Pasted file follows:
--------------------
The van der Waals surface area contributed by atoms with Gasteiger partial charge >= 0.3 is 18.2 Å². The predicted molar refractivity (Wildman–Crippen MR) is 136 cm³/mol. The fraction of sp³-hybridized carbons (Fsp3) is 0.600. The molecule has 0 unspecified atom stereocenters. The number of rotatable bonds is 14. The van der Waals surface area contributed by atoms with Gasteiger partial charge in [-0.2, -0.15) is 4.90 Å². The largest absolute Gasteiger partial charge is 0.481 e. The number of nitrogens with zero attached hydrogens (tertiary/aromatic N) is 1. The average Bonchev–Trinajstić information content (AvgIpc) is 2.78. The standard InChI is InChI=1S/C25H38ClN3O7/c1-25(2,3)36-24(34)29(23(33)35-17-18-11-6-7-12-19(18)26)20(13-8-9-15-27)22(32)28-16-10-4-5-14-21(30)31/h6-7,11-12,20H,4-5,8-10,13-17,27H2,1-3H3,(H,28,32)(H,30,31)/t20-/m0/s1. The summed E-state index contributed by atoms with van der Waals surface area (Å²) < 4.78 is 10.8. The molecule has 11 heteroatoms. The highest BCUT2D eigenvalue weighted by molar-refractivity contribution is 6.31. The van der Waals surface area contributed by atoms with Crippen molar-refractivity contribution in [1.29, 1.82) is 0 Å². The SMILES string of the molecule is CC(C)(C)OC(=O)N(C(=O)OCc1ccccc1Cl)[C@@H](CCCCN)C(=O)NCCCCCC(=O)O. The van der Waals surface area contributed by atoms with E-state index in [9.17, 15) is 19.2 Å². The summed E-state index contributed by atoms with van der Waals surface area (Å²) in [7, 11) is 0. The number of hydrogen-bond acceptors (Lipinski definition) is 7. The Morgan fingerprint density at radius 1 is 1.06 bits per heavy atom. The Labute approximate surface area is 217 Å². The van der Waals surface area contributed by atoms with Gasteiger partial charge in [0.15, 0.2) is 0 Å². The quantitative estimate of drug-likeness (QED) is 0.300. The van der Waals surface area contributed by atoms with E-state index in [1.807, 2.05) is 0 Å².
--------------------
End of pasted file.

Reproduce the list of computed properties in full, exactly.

The van der Waals surface area contributed by atoms with Gasteiger partial charge >= 0.3 is 18.2 Å². The predicted molar refractivity (Wildman–Crippen MR) is 136 cm³/mol. The fraction of sp³-hybridized carbons (Fsp3) is 0.600. The molecule has 0 unspecified atom stereocenters. The number of rotatable bonds is 14. The van der Waals surface area contributed by atoms with Gasteiger partial charge in [-0.2, -0.15) is 4.90 Å². The largest absolute Gasteiger partial charge is 0.481 e. The number of nitrogens with zero attached hydrogens (tertiary/aromatic N) is 1. The average Bonchev–Trinajstić information content (AvgIpc) is 2.78. The standard InChI is InChI=1S/C25H38ClN3O7/c1-25(2,3)36-24(34)29(23(33)35-17-18-11-6-7-12-19(18)26)20(13-8-9-15-27)22(32)28-16-10-4-5-14-21(30)31/h6-7,11-12,20H,4-5,8-10,13-17,27H2,1-3H3,(H,28,32)(H,30,31)/t20-/m0/s1. The summed E-state index contributed by atoms with van der Waals surface area (Å²) < 4.78 is 10.8. The molecule has 11 heteroatoms. The highest BCUT2D eigenvalue weighted by molar-refractivity contribution is 6.31. The van der Waals surface area contributed by atoms with Crippen molar-refractivity contribution in [1.29, 1.82) is 0 Å². The SMILES string of the molecule is CC(C)(C)OC(=O)N(C(=O)OCc1ccccc1Cl)[C@@H](CCCCN)C(=O)NCCCCCC(=O)O. The van der Waals surface area contributed by atoms with E-state index in [9.17, 15) is 19.2 Å². The summed E-state index contributed by atoms with van der Waals surface area (Å²) in [7, 11) is 0. The number of hydrogen-bond acceptors (Lipinski definition) is 7. The Morgan fingerprint density at radius 1 is 1.06 bits per heavy atom. The Labute approximate surface area is 217 Å². The van der Waals surface area contributed by atoms with Gasteiger partial charge in [0.15, 0.2) is 0 Å². The quantitative estimate of drug-likeness (QED) is 0.300. The van der Waals surface area contributed by atoms with E-state index in [1.807, 2.05) is 0 Å².